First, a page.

Save time with our cheat sheets, fact sheets, checklists & books!

February 25, 2014

When you Miss The RMD Deadline

Share on print
Share on facebook
Share on twitter
Share on pinterest
Share on linkedin

If you missed the deadline for taking your required minimum distributions (RMD)s, you will owe the IRS an excess accumulation penalty of 50 percent of the shortfall. The IRS will waive the penalty, if the deadline was missed due to “reasonable cause”. The following is a summary of the applicable rules:

Deadline for Taking an RMD

  1. Retirement Account Owners

Usually December 31 of the year to which the RMD applies.


oFor the year that you reach age 70½, the RMD for that year can be taken as late as April 1 of the following year

oIf you are past age 70½ and still working for an employer that sponsors a qualified retirement plan, 403(b) or governmental 457(b) plan, your RMD can be deferred past age 70 ½ until retirement- if allowed under the plan. Your first RMD would be due for the year that you retire, but can be withdrawal as late as April 1 of the following year.

  1. Beneficiaries

oIf you are taking distributions under the life expectancy rule and the retirement account owner died before the current year, your RMD for this year must be withdrawn by year-end

oIf you are taking distributions under five year rule and the five year period expires at the end of this year, the entire account balance must be withdrawn by the end of this year.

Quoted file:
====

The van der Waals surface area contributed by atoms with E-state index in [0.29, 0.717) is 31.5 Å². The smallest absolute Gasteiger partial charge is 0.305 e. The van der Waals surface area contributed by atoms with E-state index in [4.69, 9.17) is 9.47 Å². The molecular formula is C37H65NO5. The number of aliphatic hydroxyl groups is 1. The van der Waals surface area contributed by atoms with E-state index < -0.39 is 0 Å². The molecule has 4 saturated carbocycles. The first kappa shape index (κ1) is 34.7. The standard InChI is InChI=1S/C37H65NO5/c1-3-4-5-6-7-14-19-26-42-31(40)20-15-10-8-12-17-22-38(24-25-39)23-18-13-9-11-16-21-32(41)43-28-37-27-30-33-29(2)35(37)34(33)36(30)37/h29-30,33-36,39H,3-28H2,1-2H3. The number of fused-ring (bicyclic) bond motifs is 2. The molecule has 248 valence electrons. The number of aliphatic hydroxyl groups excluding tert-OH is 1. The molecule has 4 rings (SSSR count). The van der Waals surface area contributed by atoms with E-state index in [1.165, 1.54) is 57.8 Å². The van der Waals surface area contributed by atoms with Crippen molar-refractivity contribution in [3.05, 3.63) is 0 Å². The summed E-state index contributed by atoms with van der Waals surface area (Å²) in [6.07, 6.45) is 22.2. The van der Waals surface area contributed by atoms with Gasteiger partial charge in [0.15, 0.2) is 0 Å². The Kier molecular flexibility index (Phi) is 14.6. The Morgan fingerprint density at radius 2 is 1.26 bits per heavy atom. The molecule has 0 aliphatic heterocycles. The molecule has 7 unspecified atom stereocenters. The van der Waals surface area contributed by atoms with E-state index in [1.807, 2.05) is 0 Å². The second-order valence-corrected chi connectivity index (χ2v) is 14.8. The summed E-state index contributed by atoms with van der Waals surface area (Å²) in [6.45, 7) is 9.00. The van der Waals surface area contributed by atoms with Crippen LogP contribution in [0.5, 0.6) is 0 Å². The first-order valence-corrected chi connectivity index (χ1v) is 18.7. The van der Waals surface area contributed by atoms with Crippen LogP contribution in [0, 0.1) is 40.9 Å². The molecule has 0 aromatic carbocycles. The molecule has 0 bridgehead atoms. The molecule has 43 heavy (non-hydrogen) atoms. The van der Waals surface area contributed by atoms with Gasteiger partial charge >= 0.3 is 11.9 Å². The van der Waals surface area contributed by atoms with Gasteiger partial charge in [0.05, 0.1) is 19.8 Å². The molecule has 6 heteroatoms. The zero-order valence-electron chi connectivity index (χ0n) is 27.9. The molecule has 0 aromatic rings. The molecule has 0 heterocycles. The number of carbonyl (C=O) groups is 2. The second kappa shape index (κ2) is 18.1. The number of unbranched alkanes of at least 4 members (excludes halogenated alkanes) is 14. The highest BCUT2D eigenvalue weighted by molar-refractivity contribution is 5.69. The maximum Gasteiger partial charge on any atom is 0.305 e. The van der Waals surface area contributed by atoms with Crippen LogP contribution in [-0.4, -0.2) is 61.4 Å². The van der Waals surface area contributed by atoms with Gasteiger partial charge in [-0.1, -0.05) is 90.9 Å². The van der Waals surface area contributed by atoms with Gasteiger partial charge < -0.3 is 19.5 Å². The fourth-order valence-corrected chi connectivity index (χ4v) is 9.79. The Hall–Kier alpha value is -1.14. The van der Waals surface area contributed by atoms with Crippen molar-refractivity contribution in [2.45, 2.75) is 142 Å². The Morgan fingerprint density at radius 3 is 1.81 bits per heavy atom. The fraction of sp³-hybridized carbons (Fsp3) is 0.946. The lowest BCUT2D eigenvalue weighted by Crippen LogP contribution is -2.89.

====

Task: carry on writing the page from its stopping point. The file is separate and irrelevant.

For more on RMD deadlines, see the articles Meet Your RMD Deadline or You Will Owe the IRS Penalties! and  How to Calculate RMD Amount.

What to do if the RMD is not taken by the Deadline

If you miss the deadline, you may:

  • Pay the IRS the penalty. This is calculated on IRS Form 5329 (under the section labeled “Additional Tax on Excess Accumulation in Qualified Retirement Plans (Including IRAs)” and reported in the ‘other taxes’ section of the individual’s tax return (Form 1040)..
  • Ask the IRS to waive the penalty. The IRS can waive the penalty, if you can show ‘reasonable cause’ for not taking the RMD or demonstrate that the shortfall was due to ‘reasonable error’. Form 5329 is also filed to request the waiver.

More information…

The penalty is automatically waived in some cases. For information about this and other RMD rules, please see the article What to Do If You Missed Your RMD Deadline

Written By

Denise Appleby

Denise is CEO of Appleby Retirement Consulting Inc., a firm that provides IRA resources for financial/ tax/legal professionals. She has over 20 years of experience in the retirement plans field, which includes training and technical consultation.

Denise writes and publishes educational /marketing tools for advisors; available at Denise co-authored several books on IRAs

Denise is a graduate of The John Marshall Law School, where she obtained a Masters of Jurisprudence in Employee Benefits, and has earned 5 professional retirement designations.
She has appeared on numerous media programs, sharing her insights on retirement tax laws.

Share on facebook
Share on twitter
Share on pinterest
Share on linkedin
Share on print

Keep Learning

Annual Benefit Limit

Definition The annual benefit limit for defined benefit plans is the lesser of: A) 100% of the participant’s average compensation for his or her highest

Be among the first to know when

IRA Rules